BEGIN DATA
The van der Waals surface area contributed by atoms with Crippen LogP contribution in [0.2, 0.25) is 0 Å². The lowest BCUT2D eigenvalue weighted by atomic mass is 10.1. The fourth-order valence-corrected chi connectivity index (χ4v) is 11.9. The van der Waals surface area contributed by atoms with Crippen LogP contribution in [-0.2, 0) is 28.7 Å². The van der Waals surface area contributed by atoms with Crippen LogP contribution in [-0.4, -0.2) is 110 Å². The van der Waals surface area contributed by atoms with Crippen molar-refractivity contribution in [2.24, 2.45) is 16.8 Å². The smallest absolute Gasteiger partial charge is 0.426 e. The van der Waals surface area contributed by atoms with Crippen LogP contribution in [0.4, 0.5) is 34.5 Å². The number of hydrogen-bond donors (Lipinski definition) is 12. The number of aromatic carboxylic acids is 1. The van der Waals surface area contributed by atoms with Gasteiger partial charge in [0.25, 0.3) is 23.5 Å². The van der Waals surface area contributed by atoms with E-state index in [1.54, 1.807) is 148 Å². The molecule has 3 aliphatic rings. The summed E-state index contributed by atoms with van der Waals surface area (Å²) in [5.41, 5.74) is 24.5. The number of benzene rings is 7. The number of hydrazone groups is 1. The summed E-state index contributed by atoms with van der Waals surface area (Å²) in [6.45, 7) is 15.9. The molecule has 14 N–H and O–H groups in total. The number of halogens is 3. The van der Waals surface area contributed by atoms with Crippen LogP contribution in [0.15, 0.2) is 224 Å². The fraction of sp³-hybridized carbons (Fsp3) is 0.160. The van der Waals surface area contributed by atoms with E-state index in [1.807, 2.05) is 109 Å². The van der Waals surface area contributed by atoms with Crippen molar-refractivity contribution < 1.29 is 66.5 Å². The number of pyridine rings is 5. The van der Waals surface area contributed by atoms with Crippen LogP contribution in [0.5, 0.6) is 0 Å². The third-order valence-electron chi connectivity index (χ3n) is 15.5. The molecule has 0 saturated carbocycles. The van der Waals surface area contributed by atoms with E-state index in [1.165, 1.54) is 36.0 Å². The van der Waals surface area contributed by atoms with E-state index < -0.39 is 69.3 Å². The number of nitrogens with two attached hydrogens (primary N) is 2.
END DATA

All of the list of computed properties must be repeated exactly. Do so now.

The van der Waals surface area contributed by atoms with Crippen LogP contribution in [0.2, 0.25) is 0 Å². The lowest BCUT2D eigenvalue weighted by atomic mass is 10.1. The fourth-order valence-corrected chi connectivity index (χ4v) is 11.9. The van der Waals surface area contributed by atoms with Crippen LogP contribution in [-0.2, 0) is 28.7 Å². The van der Waals surface area contributed by atoms with Crippen LogP contribution in [-0.4, -0.2) is 110 Å². The van der Waals surface area contributed by atoms with Crippen molar-refractivity contribution in [2.24, 2.45) is 16.8 Å². The smallest absolute Gasteiger partial charge is 0.426 e. The van der Waals surface area contributed by atoms with Crippen LogP contribution in [0.4, 0.5) is 34.5 Å². The number of hydrogen-bond donors (Lipinski definition) is 12. The number of aromatic carboxylic acids is 1. The van der Waals surface area contributed by atoms with Gasteiger partial charge in [0.25, 0.3) is 23.5 Å². The van der Waals surface area contributed by atoms with E-state index in [1.54, 1.807) is 148 Å². The molecule has 3 aliphatic rings. The summed E-state index contributed by atoms with van der Waals surface area (Å²) in [5.41, 5.74) is 24.5. The number of benzene rings is 7. The number of hydrazone groups is 1. The summed E-state index contributed by atoms with van der Waals surface area (Å²) in [6.45, 7) is 15.9. The molecule has 14 N–H and O–H groups in total. The number of halogens is 3. The van der Waals surface area contributed by atoms with Crippen LogP contribution in [0.15, 0.2) is 224 Å². The fraction of sp³-hybridized carbons (Fsp3) is 0.160. The van der Waals surface area contributed by atoms with E-state index in [1.807, 2.05) is 109 Å². The van der Waals surface area contributed by atoms with Crippen molar-refractivity contribution < 1.29 is 66.5 Å². The number of pyridine rings is 5. The van der Waals surface area contributed by atoms with Crippen LogP contribution in [0.5, 0.6) is 0 Å². The third-order valence-electron chi connectivity index (χ3n) is 15.5. The molecule has 0 saturated carbocycles. The van der Waals surface area contributed by atoms with E-state index in [1.165, 1.54) is 36.0 Å². The van der Waals surface area contributed by atoms with E-state index < -0.39 is 69.3 Å². The number of nitrogens with two attached hydrogens (primary N) is 2.